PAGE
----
BG LNG Trading Strategy May Raise Investors’ Risk, Investec SaysEduard Gismatullin
Investor risk may increase should BG Group Plc, seeking to lead the world’s public companies as a seller of liquefied natural gas, go ahead with its flexible-trading strategy, Investec Securities Ltd. said.
BG plans to have about 30 percent of 24 million metric tons of LNG it expects to market in 2017 uncommitted or divertible, it said yesterday. That same year, BG will have the world’s largest “directly managed” portfolio and biggest volume of flexible LNG supply, said Matt Schatzman, executive vice president for marketing for the Reading, England-based company.
“While BG seeks to maximize profits, shareholders might instead perceive ‘risk,’ ‘trading,’ ‘arbitrage,’ ‘a black box,’” Neill Morton, a London-based analyst at Investec, wrote today in an e-mailed report. “The resulting lack of earnings visibility may be having a negative effect on the market’s implied valuation for BG’s LNG division.” Morton has a sell rating on the shares.
BG is considering new LNG projects in Australia, Tanzania, Canada and the U.S. as it expects the market to stay tight with demand exceeding supply through 2025. It plans to secure partners to share costs, including reducing its stake in British Columbia’s Prince Rupert LNG project to less than half, Chief Operating Officer Martin Houston said yesterday.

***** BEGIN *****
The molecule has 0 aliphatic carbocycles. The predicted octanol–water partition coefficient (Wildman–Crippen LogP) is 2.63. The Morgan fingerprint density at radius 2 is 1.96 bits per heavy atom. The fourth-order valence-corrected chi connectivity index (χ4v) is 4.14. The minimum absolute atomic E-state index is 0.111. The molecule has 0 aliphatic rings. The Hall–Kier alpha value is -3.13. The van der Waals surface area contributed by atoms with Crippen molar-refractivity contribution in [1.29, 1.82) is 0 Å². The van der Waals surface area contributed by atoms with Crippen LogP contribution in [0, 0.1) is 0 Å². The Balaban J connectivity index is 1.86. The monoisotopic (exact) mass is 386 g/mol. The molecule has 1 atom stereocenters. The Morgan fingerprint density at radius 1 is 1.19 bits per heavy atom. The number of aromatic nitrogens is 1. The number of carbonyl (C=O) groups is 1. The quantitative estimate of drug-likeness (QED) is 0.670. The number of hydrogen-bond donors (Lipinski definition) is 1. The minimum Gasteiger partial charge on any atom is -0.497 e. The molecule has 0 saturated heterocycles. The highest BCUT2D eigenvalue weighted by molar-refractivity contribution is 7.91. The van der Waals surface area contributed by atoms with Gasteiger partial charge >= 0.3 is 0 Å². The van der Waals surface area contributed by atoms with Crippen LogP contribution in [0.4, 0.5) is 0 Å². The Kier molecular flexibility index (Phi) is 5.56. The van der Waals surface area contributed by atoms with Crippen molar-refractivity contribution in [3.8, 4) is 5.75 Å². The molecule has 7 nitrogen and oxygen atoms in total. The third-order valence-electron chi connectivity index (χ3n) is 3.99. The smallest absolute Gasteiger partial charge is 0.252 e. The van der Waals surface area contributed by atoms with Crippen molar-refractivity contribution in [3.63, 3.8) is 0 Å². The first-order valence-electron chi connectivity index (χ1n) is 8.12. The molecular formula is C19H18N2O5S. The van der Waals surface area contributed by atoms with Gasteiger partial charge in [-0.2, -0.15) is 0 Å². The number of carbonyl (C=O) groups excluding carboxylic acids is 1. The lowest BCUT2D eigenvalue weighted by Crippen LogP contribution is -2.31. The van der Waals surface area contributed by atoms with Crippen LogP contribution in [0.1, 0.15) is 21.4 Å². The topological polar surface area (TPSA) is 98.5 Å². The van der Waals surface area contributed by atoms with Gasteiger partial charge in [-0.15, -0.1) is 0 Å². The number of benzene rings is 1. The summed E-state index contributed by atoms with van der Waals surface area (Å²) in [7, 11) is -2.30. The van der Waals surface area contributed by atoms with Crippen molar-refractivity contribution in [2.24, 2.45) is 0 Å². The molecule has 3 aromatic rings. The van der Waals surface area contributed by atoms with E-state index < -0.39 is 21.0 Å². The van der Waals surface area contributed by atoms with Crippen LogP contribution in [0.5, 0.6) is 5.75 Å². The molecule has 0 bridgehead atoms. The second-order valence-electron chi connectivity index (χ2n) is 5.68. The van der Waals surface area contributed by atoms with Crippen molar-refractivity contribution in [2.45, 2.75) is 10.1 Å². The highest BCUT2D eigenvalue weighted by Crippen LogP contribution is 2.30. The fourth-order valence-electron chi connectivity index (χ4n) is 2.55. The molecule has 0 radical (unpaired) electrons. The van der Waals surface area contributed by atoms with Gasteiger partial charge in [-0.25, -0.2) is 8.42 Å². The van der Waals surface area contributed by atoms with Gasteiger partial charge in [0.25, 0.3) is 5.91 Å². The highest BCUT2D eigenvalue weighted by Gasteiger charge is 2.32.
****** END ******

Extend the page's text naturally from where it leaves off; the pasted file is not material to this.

Asian gas demand in 2025 may be 25 percent higher than BG’s base forecast, resulting in about 100 million tons per annum of additional LNG demand driven by power generation and transport, Schatzman said yesterday. BG expects global supply to be about 400 million tons of LNG in 2025.
“The key risk to supply growth is a current expertise gap across some of these new projects,” Schatzman said. About 47 percent of the new capacity proposed has “lead partners with no previous LNG development experience,” he said, citing PFC Energy data.
Global flexible LNG trade expanded to 17 percent of about 225 million tons total volume in 2012, from 4 percent in 2000, according to BG. It will shrink to a 15 percent share in 2025, the company forecast.
BG’s LNG “is not a trading business,” Chief Executive Officer Chris Finlayson said. “It is a physical business on a global scale with flexibility as the key differentiator.”